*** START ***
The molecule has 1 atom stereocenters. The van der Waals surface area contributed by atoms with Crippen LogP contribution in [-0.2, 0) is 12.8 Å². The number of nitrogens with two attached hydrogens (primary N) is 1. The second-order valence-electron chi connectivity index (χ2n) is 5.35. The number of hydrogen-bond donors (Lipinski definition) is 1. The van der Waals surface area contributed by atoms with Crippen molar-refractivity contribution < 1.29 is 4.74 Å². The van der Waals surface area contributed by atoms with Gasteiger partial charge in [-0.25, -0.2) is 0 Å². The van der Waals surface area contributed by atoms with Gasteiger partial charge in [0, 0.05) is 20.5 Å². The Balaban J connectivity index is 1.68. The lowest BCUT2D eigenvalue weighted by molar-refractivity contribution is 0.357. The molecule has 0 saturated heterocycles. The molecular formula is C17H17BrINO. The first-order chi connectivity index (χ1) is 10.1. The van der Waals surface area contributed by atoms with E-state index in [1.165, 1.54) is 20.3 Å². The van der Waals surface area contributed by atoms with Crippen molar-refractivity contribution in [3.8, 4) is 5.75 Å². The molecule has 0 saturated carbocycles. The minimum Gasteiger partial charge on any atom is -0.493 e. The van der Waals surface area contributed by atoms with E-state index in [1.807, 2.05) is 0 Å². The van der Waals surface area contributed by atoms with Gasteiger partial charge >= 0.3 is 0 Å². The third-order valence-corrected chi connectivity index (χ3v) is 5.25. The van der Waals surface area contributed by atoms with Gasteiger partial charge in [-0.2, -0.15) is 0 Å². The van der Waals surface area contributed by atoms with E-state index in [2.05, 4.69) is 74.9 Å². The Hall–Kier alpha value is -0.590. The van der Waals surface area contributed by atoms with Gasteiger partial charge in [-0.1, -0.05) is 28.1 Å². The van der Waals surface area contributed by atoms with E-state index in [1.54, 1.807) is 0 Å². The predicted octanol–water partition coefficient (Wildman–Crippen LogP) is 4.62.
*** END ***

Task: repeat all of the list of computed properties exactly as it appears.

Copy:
The molecule has 1 atom stereocenters. The van der Waals surface area contributed by atoms with Crippen LogP contribution in [-0.2, 0) is 12.8 Å². The number of nitrogens with two attached hydrogens (primary N) is 1. The second-order valence-electron chi connectivity index (χ2n) is 5.35. The number of hydrogen-bond donors (Lipinski definition) is 1. The van der Waals surface area contributed by atoms with Crippen molar-refractivity contribution < 1.29 is 4.74 Å². The van der Waals surface area contributed by atoms with Gasteiger partial charge in [-0.25, -0.2) is 0 Å². The van der Waals surface area contributed by atoms with Gasteiger partial charge in [0, 0.05) is 20.5 Å². The Balaban J connectivity index is 1.68. The lowest BCUT2D eigenvalue weighted by molar-refractivity contribution is 0.357. The molecule has 0 saturated heterocycles. The molecular formula is C17H17BrINO. The first-order chi connectivity index (χ1) is 10.1. The van der Waals surface area contributed by atoms with E-state index in [1.165, 1.54) is 20.3 Å². The van der Waals surface area contributed by atoms with Crippen molar-refractivity contribution in [3.8, 4) is 5.75 Å². The molecule has 0 saturated carbocycles. The minimum Gasteiger partial charge on any atom is -0.493 e. The van der Waals surface area contributed by atoms with E-state index in [1.807, 2.05) is 0 Å². The van der Waals surface area contributed by atoms with Gasteiger partial charge >= 0.3 is 0 Å². The third-order valence-corrected chi connectivity index (χ3v) is 5.25. The van der Waals surface area contributed by atoms with Gasteiger partial charge in [-0.2, -0.15) is 0 Å². The van der Waals surface area contributed by atoms with E-state index in [2.05, 4.69) is 74.9 Å². The Hall–Kier alpha value is -0.590. The van der Waals surface area contributed by atoms with Gasteiger partial charge in [-0.1, -0.05) is 28.1 Å². The van der Waals surface area contributed by atoms with E-state index in [1.54, 1.807) is 0 Å². The predicted octanol–water partition coefficient (Wildman–Crippen LogP) is 4.62.